Given its importance in food usage, China has in recent years made forays into going upstream in order to secure its supply of palm oil. For example, Julong Group has developed 50,000 acres of palm plantations in Indonesia. Meanwhile, the Chinese Academy of Tropical Agricultural Sciences is trialling growing oil-producing palm trees in Hainan. It remains to be seen if demand for palm oil in China can continue at its current level, with demand not only sensititive to the well publicized negative impacts of coronavirus, but also affected by other, less obvious risks.
Clouds On The Horizon…
More efficient, large-scale pig farming practices are expected to drive higher demand for soymeal, which is used as animal feed, creating a surplus of soybean oil, a by-product of soymeal production. As palm oil can be easily substitutable by soybean oil, this surplus could in turn reduce demand for palm oil imports. China’s soy imports from the United States have increased since the two countries agreed a Phase One trade deal, which saw tariffs on some shipments of U.S. soybeans waived.
Another threat comes in the form of altered consumer behavior. If consumers trend toward other forms of oil that are more available or perceived to be more sustainable, the situation could be harmful to palm oil production. Producers will need to manage this risk as the market evolves.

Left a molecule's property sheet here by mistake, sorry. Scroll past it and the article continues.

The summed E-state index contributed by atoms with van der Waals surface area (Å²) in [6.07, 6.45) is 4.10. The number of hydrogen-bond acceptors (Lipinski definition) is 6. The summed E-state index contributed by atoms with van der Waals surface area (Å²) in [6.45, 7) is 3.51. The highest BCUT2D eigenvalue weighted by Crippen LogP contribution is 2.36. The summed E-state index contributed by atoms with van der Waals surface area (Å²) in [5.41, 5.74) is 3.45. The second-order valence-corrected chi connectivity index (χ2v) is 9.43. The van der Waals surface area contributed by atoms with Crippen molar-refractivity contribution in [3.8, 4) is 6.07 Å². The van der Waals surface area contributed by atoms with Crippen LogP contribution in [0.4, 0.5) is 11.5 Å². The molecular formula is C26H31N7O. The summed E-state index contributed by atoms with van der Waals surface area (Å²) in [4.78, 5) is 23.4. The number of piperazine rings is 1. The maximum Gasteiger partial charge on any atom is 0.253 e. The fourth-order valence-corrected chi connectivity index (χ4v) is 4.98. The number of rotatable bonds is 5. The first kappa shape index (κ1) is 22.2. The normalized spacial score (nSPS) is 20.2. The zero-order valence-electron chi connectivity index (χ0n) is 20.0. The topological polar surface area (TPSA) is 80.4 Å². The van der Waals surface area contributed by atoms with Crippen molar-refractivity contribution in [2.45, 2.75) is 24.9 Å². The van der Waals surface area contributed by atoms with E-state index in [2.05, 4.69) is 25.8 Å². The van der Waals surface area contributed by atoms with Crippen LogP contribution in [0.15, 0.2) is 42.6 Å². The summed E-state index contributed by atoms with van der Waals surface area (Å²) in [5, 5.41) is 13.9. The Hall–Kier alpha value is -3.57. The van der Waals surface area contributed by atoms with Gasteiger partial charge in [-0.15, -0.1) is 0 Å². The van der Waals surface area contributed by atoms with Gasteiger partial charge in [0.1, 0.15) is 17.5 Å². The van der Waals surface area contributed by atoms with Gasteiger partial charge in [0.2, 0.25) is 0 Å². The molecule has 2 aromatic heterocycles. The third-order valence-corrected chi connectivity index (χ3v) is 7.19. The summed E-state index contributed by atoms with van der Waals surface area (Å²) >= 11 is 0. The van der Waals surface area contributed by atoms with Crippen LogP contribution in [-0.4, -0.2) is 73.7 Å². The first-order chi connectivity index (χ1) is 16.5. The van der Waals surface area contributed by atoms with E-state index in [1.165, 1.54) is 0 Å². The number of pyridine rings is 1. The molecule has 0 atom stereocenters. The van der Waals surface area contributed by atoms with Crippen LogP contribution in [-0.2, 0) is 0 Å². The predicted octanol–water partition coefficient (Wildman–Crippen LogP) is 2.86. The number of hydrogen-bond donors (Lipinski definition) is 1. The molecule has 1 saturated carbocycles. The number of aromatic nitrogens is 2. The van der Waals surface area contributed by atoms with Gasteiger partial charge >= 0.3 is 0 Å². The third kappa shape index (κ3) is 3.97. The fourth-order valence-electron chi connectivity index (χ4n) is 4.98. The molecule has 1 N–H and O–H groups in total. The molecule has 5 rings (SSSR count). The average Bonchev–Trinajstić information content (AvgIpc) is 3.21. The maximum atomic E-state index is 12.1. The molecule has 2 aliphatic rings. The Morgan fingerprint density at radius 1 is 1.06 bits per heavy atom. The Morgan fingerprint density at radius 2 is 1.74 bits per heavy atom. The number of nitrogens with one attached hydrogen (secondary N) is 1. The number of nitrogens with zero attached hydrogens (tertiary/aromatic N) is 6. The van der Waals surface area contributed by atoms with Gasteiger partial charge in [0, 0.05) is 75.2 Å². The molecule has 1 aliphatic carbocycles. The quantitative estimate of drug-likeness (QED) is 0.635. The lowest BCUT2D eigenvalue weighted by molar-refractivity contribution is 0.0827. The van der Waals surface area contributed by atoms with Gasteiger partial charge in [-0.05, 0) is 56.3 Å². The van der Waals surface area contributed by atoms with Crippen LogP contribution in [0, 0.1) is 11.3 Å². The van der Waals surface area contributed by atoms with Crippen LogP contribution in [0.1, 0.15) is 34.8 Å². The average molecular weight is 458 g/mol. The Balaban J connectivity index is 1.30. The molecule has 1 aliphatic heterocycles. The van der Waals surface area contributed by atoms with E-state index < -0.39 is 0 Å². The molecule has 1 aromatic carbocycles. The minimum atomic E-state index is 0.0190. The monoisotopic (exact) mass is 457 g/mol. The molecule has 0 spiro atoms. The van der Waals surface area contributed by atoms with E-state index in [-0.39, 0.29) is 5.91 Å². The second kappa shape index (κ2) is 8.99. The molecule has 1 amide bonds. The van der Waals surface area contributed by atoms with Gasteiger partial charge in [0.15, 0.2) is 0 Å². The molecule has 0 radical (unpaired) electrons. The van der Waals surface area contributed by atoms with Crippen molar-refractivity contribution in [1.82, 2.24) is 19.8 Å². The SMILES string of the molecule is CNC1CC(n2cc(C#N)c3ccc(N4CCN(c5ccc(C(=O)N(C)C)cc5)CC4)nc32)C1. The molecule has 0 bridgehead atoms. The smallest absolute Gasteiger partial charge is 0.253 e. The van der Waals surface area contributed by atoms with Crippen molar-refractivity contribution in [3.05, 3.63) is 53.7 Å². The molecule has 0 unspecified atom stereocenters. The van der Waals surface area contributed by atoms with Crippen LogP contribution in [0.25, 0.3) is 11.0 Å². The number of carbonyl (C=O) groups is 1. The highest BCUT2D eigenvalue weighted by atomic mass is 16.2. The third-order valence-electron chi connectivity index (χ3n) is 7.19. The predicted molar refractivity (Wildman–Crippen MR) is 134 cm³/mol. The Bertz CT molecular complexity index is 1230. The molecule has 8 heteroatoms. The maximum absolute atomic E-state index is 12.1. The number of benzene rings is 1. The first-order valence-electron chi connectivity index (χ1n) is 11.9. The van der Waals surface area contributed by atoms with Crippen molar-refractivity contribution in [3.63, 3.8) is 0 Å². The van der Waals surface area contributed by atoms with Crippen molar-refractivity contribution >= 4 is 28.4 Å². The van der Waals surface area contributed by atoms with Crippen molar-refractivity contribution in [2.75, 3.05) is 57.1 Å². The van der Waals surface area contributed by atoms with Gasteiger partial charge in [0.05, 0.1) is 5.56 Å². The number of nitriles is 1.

… Or Sunshine After The Rain?
On the other hand, it is not all doom and gloom for palm oil, with a number of factors in play that could boost Chinese demand for the oil. Foremost of these factors is the U.S.-China trade deal. The deal has seen China commit to buy $40 billion worth of U.S. farm goods, and this could play into palm oil’s favor.
Given the sharp decline in pig population in China due to African swine fever, the country looks set to import more U.S. pork. Such an outcome would boost demand for palm oil, as soybean oil production would decline in line with reduced demand for soymeal in animal feed. If U.S. pork production and shipping is not too severely impacted by the coronavirus, the situation could lead to a higher demand for palm oil than ever before.
Another more obvious positive factor is price. Palm oil generally trades at a significant discount to soybean oil. If the price gap between palm oil and other edible oils widens, demand will not only be sustained, but will continue to increase in China.
China’s investments in overseas palm plantations and meat companies, such as the purchase of Smithfield Foods by Shuanghui International Holdings, now known as WH Group, may offer a glimpse into the country’s future plans to achieve domestic food security through acquisitions abroad.
On the other hand, China’s Minister of Agriculture and Rural Affairs Han Changfu recently said boosting the country’s pork production was a key priority, indicating the government does not want to rely on imports. Either way, China’s agricultural and food security policies are likely to have a significant impact on demand for palm oil going forward. Whether that demand rises or falls will depend on which route China takes.